Harrington levelled his revolver at the admiral’s chest and in colourful language told him: ‘You come with me, you bugger’.

Doenitz was escorted to the Patria, anchored in Flensburg Harbour, and was put on trial with other Nazi war criminals in Nuremberg. He spent over 11 years in prison. He was released in 1956, moved to a village near Hamburg, and died unrepentant 40 years ago, on Christmas Eve 1980.

After the war, Harrington moved to Ireland. In 1946, he divorced his first wife and in 1947 married Ann Theodora Chute, only daughter of Major Richard Arenbourg Blennerhassett Chute of Dooneen, near Patrickswell, Co Limerick.

From 1955 to 1999, he was based at Greenmount Stud, Patrickswell, the site of the present-day Limerick racecourse. There, he ran a flourishing commercial stud and point-to-point races, and kept 50 hunters for himself and his family. He also helped form the Clonshire Equestrian and Polo Centre and the Irish Olympic Horse Society.

Meanwhile, in 1964 he married his third wife, Silla Cubitt, a first cousin of Camilla, Duchess of Cornwall. They later moved to Ballingarry, Co Limerick, where he died on Easter Day 2009 at the age of 86. Over 1,000 people attended his funeral in Adare.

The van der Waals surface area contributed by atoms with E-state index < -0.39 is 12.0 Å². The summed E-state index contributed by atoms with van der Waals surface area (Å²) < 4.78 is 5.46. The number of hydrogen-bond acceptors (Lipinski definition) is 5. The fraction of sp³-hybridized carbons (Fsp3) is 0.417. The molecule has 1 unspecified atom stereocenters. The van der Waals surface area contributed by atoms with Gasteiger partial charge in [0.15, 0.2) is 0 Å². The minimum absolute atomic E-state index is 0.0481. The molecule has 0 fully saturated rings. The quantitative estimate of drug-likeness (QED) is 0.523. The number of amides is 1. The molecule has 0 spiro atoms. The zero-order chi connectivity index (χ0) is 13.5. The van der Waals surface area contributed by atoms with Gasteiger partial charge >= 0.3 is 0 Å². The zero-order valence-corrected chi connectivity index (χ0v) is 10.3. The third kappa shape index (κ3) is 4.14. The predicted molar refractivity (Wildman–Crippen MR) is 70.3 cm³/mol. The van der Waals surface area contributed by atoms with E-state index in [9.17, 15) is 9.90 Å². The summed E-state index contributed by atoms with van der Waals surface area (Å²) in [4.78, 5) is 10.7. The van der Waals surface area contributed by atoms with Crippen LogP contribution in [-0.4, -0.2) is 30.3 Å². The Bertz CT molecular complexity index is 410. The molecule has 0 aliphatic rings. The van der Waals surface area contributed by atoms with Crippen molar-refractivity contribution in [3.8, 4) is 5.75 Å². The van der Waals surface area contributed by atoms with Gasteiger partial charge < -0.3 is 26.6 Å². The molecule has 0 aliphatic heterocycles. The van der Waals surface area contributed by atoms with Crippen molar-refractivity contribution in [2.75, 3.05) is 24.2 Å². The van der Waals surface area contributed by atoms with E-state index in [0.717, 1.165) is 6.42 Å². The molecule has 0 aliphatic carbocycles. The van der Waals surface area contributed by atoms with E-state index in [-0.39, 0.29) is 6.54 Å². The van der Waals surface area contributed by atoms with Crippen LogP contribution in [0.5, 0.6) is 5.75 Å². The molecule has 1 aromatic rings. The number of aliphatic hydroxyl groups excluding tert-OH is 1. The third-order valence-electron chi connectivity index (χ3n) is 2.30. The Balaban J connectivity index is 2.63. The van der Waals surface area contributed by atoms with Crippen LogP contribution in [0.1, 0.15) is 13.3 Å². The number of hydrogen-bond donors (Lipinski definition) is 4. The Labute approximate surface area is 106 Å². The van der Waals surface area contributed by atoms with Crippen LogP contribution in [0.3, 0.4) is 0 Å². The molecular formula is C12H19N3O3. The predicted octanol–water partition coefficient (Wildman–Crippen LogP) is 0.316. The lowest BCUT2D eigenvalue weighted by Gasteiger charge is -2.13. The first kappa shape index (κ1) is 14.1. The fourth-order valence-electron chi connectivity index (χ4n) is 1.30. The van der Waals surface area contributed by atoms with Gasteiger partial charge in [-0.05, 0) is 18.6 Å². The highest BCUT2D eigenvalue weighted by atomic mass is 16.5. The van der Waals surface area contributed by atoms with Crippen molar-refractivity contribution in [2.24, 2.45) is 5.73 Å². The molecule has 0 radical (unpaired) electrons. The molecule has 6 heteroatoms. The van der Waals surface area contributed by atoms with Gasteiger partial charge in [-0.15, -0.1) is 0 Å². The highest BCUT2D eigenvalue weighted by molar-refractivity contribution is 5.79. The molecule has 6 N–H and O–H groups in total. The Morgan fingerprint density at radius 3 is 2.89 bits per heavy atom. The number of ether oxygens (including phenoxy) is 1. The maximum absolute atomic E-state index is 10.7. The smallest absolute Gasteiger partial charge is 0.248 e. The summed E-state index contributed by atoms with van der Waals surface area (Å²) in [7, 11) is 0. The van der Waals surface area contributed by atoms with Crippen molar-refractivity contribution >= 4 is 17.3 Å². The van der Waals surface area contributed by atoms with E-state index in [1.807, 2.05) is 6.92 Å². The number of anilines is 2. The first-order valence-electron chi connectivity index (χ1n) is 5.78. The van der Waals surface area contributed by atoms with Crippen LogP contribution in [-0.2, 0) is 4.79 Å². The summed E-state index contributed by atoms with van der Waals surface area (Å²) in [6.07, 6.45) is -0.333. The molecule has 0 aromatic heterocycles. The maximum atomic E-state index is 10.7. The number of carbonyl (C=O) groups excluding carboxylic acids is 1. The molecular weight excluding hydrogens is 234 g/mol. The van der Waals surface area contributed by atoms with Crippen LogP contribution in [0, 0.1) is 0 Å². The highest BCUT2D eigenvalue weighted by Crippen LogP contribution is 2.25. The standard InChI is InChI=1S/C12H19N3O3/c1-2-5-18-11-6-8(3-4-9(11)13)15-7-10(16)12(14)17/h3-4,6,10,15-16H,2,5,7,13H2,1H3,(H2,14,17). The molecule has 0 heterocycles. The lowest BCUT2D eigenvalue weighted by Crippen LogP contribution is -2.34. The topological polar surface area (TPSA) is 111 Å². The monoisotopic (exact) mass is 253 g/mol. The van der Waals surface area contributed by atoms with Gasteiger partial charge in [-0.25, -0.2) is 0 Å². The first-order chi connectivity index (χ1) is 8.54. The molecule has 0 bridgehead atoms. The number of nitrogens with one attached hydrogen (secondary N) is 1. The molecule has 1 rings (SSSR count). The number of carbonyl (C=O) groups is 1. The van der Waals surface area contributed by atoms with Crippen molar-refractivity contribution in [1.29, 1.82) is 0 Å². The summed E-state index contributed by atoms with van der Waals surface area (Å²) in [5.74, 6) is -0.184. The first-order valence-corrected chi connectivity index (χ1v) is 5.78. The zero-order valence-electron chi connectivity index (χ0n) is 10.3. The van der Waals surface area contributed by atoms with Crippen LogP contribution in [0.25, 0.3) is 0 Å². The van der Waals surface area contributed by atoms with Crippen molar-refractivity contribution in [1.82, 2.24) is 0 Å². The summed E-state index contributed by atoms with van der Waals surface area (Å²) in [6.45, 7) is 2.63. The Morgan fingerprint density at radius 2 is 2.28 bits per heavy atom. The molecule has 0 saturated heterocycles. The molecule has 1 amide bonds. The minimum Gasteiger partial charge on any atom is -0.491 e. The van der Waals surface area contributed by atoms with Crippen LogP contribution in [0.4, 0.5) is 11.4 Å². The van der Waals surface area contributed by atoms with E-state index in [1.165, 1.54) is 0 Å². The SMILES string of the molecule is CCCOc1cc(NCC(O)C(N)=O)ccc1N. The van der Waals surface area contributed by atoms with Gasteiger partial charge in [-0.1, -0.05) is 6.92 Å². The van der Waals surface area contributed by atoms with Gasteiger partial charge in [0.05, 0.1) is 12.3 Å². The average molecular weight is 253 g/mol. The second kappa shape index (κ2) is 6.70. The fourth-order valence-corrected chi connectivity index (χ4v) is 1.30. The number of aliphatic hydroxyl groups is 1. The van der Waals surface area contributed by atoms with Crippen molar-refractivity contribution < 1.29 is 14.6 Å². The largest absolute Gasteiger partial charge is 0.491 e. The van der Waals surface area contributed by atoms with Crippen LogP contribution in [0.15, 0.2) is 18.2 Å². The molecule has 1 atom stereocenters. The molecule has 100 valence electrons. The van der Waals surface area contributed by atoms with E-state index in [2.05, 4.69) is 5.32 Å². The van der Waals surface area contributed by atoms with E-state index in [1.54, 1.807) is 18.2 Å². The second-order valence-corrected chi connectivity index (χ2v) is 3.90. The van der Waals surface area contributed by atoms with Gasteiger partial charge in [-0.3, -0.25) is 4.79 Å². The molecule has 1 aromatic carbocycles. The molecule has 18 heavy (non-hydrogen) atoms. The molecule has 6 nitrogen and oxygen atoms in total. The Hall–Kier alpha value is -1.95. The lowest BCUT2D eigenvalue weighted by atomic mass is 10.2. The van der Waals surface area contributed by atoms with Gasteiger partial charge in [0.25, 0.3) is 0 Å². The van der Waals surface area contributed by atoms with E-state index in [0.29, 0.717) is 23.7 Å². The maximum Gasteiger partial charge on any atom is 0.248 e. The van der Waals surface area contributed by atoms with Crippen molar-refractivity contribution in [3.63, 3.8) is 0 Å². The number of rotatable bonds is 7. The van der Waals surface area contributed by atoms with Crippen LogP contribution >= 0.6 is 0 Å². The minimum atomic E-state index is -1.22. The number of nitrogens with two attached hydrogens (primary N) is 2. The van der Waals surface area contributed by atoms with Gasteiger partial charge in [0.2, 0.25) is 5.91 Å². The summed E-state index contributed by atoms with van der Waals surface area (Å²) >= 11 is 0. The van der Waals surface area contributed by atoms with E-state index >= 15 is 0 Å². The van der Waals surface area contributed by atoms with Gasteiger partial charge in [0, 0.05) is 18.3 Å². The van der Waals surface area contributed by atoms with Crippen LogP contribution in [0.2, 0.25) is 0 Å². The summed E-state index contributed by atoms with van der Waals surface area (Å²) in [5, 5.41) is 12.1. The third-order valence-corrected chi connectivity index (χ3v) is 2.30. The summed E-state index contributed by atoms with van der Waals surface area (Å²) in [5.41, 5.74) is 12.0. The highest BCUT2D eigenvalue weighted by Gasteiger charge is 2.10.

The Church of Saint Peter and Saint Paul in Kilmallock, Co Limerick (Photograph: Patrick Comerford)

This feature was first published in the December 2020 edition of the ‘Church Review’ (Dublin and Glendalough)

Sunday intercessions on
6 December 2020,
Second Sunday of Advent

‘Prepare the way of the Lord, make his paths straight’ (Mark 1: 3) … a walk in the woods at Curraghchase, near Askeaton, Co Limerick (Photograph: Patrick Comerford, 2020)

Let us pray:

‘Mercy and truth are met together,
righteousness and peace have kissed each other;
Truth shall spring up from the earth’ (Psalm 85: 10-11):

Heavenly Father,
as we prepare for the coming of Christ
and to welcome the promises of the Kingdom,
we pray that truth shall spring up from the earth, and guide the rulers and the nations.

We pray for all nations torn and divided by war and strife,
and we pray for all peacemakers,
and all who defend democracy and human rights.

Lord have mercy,
Lord have mercy.

‘Prepare the way of the Lord,
make his paths straight’ (Mark 1: 3):

Lord Jesus Christ,
we pray for the Church,
that we may prepare for your coming:

In the Anglican Cycle of Prayer,
we pray this week for the Reformed Episcopal Church of Spain,
and Bishop Carlos López-Lozano.

In the Church of Ireland,
we give thanks for 30 years of women in ordained ministry,
we pray for this Diocese of Limerick, Killaloe and Ardfert
as we prepare to unite with the Diocese of Tuam, Killala and Achonry,
and we pray for our bishop, Bishop Kenneth Kearon,
and for Bishop Patrick Rooke.

In the Diocesan Cycle of Prayer, we pray this week
for the victims of abuse
and all engaged in Safeguarding.

We pray for our own parishes and people and for ourselves …

Christ have mercy,